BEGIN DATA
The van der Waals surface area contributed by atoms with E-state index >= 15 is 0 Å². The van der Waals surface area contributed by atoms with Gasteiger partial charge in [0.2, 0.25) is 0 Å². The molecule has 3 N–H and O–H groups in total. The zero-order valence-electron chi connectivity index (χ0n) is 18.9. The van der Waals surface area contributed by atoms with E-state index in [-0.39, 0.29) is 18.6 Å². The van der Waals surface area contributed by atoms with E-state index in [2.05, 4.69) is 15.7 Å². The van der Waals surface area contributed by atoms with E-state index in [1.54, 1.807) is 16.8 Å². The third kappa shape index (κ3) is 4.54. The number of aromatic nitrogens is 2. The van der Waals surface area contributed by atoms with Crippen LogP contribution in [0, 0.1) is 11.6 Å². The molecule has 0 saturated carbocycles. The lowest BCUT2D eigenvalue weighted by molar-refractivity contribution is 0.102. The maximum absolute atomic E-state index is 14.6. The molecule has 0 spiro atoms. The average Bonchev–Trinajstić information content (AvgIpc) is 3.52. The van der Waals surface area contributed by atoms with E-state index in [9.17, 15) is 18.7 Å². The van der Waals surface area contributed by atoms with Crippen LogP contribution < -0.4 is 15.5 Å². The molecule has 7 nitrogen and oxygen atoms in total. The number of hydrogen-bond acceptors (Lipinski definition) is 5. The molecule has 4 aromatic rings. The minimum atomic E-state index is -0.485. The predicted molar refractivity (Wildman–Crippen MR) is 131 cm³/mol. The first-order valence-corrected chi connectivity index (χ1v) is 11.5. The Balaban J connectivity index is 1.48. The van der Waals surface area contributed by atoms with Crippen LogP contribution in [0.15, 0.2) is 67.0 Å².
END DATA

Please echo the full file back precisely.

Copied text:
The van der Waals surface area contributed by atoms with E-state index >= 15 is 0 Å². The van der Waals surface area contributed by atoms with Gasteiger partial charge in [0.2, 0.25) is 0 Å². The molecule has 3 N–H and O–H groups in total. The zero-order valence-electron chi connectivity index (χ0n) is 18.9. The van der Waals surface area contributed by atoms with E-state index in [-0.39, 0.29) is 18.6 Å². The van der Waals surface area contributed by atoms with E-state index in [2.05, 4.69) is 15.7 Å². The van der Waals surface area contributed by atoms with E-state index in [1.54, 1.807) is 16.8 Å². The third kappa shape index (κ3) is 4.54. The number of aromatic nitrogens is 2. The van der Waals surface area contributed by atoms with Crippen LogP contribution in [0, 0.1) is 11.6 Å². The molecule has 0 saturated carbocycles. The lowest BCUT2D eigenvalue weighted by molar-refractivity contribution is 0.102. The maximum absolute atomic E-state index is 14.6. The molecule has 0 spiro atoms. The average Bonchev–Trinajstić information content (AvgIpc) is 3.52. The van der Waals surface area contributed by atoms with E-state index in [9.17, 15) is 18.7 Å². The van der Waals surface area contributed by atoms with Crippen LogP contribution < -0.4 is 15.5 Å². The molecule has 7 nitrogen and oxygen atoms in total. The number of hydrogen-bond acceptors (Lipinski definition) is 5. The molecule has 4 aromatic rings. The minimum atomic E-state index is -0.485. The predicted molar refractivity (Wildman–Crippen MR) is 131 cm³/mol. The first-order valence-corrected chi connectivity index (χ1v) is 11.5. The Balaban J connectivity index is 1.48. The van der Waals surface area contributed by atoms with Crippen LogP contribution in [0.15, 0.2) is 67.0 Å².